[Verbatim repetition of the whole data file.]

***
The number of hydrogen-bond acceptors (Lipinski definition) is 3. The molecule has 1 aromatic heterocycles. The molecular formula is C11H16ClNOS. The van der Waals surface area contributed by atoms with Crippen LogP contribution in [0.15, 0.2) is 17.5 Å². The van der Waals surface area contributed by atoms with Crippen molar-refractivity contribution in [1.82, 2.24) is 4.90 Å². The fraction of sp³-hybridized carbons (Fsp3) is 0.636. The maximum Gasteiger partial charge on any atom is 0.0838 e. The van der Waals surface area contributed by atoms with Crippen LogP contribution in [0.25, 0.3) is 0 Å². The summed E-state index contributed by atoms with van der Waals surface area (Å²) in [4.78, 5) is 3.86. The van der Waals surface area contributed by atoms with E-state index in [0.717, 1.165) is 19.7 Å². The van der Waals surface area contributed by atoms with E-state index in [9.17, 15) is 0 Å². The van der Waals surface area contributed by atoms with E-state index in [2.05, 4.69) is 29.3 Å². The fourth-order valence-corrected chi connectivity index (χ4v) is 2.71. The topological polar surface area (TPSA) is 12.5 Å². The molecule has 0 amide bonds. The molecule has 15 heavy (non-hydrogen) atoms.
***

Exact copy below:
The number of hydrogen-bond acceptors (Lipinski definition) is 3. The molecule has 1 aromatic heterocycles. The molecular formula is C11H16ClNOS. The van der Waals surface area contributed by atoms with Crippen LogP contribution in [0.15, 0.2) is 17.5 Å². The van der Waals surface area contributed by atoms with Crippen molar-refractivity contribution in [1.82, 2.24) is 4.90 Å². The fraction of sp³-hybridized carbons (Fsp3) is 0.636. The maximum Gasteiger partial charge on any atom is 0.0838 e. The van der Waals surface area contributed by atoms with Crippen LogP contribution in [0.25, 0.3) is 0 Å². The summed E-state index contributed by atoms with van der Waals surface area (Å²) in [4.78, 5) is 3.86. The van der Waals surface area contributed by atoms with E-state index in [0.717, 1.165) is 19.7 Å². The van der Waals surface area contributed by atoms with E-state index in [9.17, 15) is 0 Å². The van der Waals surface area contributed by atoms with E-state index in [2.05, 4.69) is 29.3 Å². The fourth-order valence-corrected chi connectivity index (χ4v) is 2.71. The topological polar surface area (TPSA) is 12.5 Å². The molecule has 0 amide bonds. The molecule has 15 heavy (non-hydrogen) atoms.